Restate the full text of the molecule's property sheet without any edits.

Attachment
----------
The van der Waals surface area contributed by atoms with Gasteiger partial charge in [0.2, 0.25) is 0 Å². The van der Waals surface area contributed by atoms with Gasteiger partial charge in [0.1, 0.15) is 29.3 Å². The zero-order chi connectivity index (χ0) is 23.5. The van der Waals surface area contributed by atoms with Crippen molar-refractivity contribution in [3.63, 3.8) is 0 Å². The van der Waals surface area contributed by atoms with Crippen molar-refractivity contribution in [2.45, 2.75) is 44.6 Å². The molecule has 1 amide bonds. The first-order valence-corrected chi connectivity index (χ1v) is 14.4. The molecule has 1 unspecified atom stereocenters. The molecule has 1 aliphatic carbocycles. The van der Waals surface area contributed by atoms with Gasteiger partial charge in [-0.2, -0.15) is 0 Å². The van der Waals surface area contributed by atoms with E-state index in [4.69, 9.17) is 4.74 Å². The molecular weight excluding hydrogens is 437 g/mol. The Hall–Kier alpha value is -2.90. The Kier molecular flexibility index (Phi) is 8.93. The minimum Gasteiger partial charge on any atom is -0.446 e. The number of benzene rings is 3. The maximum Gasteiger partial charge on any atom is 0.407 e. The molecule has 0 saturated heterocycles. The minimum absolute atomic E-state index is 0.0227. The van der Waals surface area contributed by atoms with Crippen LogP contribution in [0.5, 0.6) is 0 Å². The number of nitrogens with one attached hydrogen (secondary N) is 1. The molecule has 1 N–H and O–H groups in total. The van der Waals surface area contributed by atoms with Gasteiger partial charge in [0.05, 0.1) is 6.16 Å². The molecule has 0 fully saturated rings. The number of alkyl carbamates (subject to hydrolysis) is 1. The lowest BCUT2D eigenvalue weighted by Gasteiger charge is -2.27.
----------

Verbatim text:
The van der Waals surface area contributed by atoms with Gasteiger partial charge in [0.2, 0.25) is 0 Å². The van der Waals surface area contributed by atoms with Gasteiger partial charge in [0.1, 0.15) is 29.3 Å². The zero-order chi connectivity index (χ0) is 23.5. The van der Waals surface area contributed by atoms with Crippen molar-refractivity contribution in [3.63, 3.8) is 0 Å². The van der Waals surface area contributed by atoms with Crippen molar-refractivity contribution in [2.45, 2.75) is 44.6 Å². The molecule has 1 amide bonds. The first-order valence-corrected chi connectivity index (χ1v) is 14.4. The molecule has 1 unspecified atom stereocenters. The molecule has 1 aliphatic carbocycles. The van der Waals surface area contributed by atoms with Gasteiger partial charge in [-0.2, -0.15) is 0 Å². The van der Waals surface area contributed by atoms with E-state index in [4.69, 9.17) is 4.74 Å². The molecular weight excluding hydrogens is 437 g/mol. The Hall–Kier alpha value is -2.90. The Kier molecular flexibility index (Phi) is 8.93. The minimum Gasteiger partial charge on any atom is -0.446 e. The number of benzene rings is 3. The maximum Gasteiger partial charge on any atom is 0.407 e. The molecule has 0 saturated heterocycles. The minimum absolute atomic E-state index is 0.0227. The van der Waals surface area contributed by atoms with Crippen LogP contribution in [0.5, 0.6) is 0 Å². The number of nitrogens with one attached hydrogen (secondary N) is 1. The molecule has 1 N–H and O–H groups in total. The van der Waals surface area contributed by atoms with Gasteiger partial charge in [0.05, 0.1) is 6.16 Å². The molecule has 0 fully saturated rings. The number of alkyl carbamates (subject to hydrolysis) is 1. The lowest BCUT2D eigenvalue weighted by Gasteiger charge is -2.27.